Cygnus the Swan

Cygnus the Swan
The constellation Cygnus and the asterism of the Summer Triangle [Image:].

Cygnus the swan is a constellation that was already ancient when Ptolemy described it two thousand years ago in his work the Almagest.

There are many stories attached to Cygnus. The best known involves the liaison between Zeus, disguised as a swan, and Queen Leda. The unusual outcome was Leda's giving birth to an egg. In some versions, it's two eggs, with twins hatching from each: Castor and Pollux from one and Helen of Troy and her sister Clytemnestra from the other.

The constellation
Most constellations don't look much like what they represent. However, Cygnus does rather look like a swan with outstretched wings. Part of the constellation is also known as the asterism of the Northern Cross. An asterism is a recognizable star grouping that isn't a constellation. Note that the cross is opposite in orientation to the swan.

The stars
Deneb (Alpha Cygni) is at the top of the cross, which is the swan's tail. It's a supergiant, a hot young star with a diameter a hundred times that of the Sun. It's quite bright, which is suprising as it's so far away that its light takes some 1500 years to reach us. The secret is that although it's far away, it's also around 50,000 times brighter than the Sun.

Besides the Northern Cross asterism, Deneb is also part of another asterism, the Summer Triangle. In the photo, Deneb is the bright star on the left. The other two stars in the triangle are Vega (in Lyra, at the top of the photo) and Altair (in Aquila, near the horizon). [Photo: Bob King]

At the foot of the cross – the swan's head – is Albireo. It's about halfway between Vega and Altair, seeming to be a single star. However, it is one of the most beautiful double stars in the sky. Even a small telescope can resolve it into two stars, one amber and one blue.

Nebulae are great clouds of gas between the stars. Cygnus contains a number of them. One is the Veil Nebula, discovered by William Herschel in the 18th century. It's a supernova remnant, the remains of a giant star that exploded thousands of years ago. This will be Deneb's fate one day.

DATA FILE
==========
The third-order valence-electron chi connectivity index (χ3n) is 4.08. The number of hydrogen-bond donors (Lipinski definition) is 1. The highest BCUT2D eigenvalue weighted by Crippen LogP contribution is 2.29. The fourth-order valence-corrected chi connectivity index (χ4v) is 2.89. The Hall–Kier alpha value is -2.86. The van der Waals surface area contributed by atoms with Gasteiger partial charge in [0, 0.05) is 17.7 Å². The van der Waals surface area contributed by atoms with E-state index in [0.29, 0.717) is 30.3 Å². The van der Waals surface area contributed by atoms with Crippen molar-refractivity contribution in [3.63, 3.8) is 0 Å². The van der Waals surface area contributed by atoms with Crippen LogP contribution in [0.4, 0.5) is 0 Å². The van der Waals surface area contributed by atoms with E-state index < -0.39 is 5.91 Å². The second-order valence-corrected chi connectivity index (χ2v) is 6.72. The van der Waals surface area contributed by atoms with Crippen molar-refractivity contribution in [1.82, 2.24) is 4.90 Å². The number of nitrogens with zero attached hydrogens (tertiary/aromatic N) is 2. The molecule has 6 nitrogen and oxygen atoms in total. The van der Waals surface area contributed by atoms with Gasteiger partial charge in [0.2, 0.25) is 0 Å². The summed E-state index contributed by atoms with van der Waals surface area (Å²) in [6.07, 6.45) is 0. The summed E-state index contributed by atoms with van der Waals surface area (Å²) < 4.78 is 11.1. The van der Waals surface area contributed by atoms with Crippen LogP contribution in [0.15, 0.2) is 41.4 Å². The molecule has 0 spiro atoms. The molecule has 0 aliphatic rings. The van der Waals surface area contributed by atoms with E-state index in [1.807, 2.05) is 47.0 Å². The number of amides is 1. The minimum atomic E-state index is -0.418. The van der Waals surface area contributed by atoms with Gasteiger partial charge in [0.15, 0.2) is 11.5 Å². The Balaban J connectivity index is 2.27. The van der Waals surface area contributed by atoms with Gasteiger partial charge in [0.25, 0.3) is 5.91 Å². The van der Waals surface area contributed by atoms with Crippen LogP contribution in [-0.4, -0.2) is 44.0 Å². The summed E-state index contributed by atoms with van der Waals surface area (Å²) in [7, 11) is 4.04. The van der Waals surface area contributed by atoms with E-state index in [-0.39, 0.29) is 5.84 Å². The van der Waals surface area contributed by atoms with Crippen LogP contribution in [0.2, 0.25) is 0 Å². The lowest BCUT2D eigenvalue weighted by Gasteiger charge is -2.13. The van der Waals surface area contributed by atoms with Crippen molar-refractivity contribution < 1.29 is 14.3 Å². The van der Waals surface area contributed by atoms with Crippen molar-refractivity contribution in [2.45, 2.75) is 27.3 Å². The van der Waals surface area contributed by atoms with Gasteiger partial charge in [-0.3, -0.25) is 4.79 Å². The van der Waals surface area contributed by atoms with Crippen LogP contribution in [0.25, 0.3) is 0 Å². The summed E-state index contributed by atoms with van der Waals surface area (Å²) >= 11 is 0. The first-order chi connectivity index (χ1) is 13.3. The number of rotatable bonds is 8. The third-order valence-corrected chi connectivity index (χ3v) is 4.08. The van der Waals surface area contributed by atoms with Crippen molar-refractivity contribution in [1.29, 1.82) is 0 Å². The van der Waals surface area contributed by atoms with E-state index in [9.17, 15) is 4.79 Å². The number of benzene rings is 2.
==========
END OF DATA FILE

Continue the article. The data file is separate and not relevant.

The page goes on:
Another nebula discovered by Herschel is NGC 7000, the North America nebula. It was just a fuzzy object in Herschel's telescope, but the reason for its nickname is evident in this photo of NGC 7000 taken by Jason Ware. It has a nice Gulf of Mexico, though it gets lost in the west and undefined up towards Canada. The red color shows that it's an emission nebula. An emission nebula glows because it's energized by a nearby bright star. This is common in regions where new stars are forming.

Many exoplanets have been discovered in Cygnus, because the Kepler space telescope monitored part of the constellation. Overall the Kepler mission found a few thousand planets.

One of the new planets was discovered even before Kepler went to work. It's called 16 Cygni Bb and it orbits the star 16 Cygni B, a sunlike star that's part of a triple star system. 16 Cygni A is also a sunlike star and 16 Cygni C is a red dwarf.

The gravitational forces on 16 Cygni Bb are complex, and its orbit is highly elongated. When it's closest to its star, it's about a million miles closer than Mercury is to the Sun. And scorchingly hot. Then it swings out on its long orbit to a distance that would take it into Jupiter's orbit in our Solar System. It could still have a moon where simple life forms might survive. However the planet itself, in addition to its crazy seasons, is most likely a gas giant.

Cygnus X-1
The strong X-ray source Cygnus X-1 is a dense unseen object with a mass at least eight times the mass of the Sun. It is a black hole.

The black hole forms a binary system with a blue supergiant. They both orbit a common center of mass about once every five and a half days. The black hole's strong gravity pulls gas from its companion onto a disk of gas called an accretion disk. As matter spirals from this disk into the black hole itself, it heats up so much that high energy radiation such as X-rays and gamma rays is given off.

You Should Also Read:
What are Constellations
Summer Triangle
What Is a Nebula

Related Articles
Editor's Picks Articles
Top Ten Articles
Previous Features
Site Map

Content copyright © 2023 by Mona Evans. All rights reserved.
This content was written by Mona Evans. If you wish to use this content in any manner, you need written permission. Contact Mona Evans for details.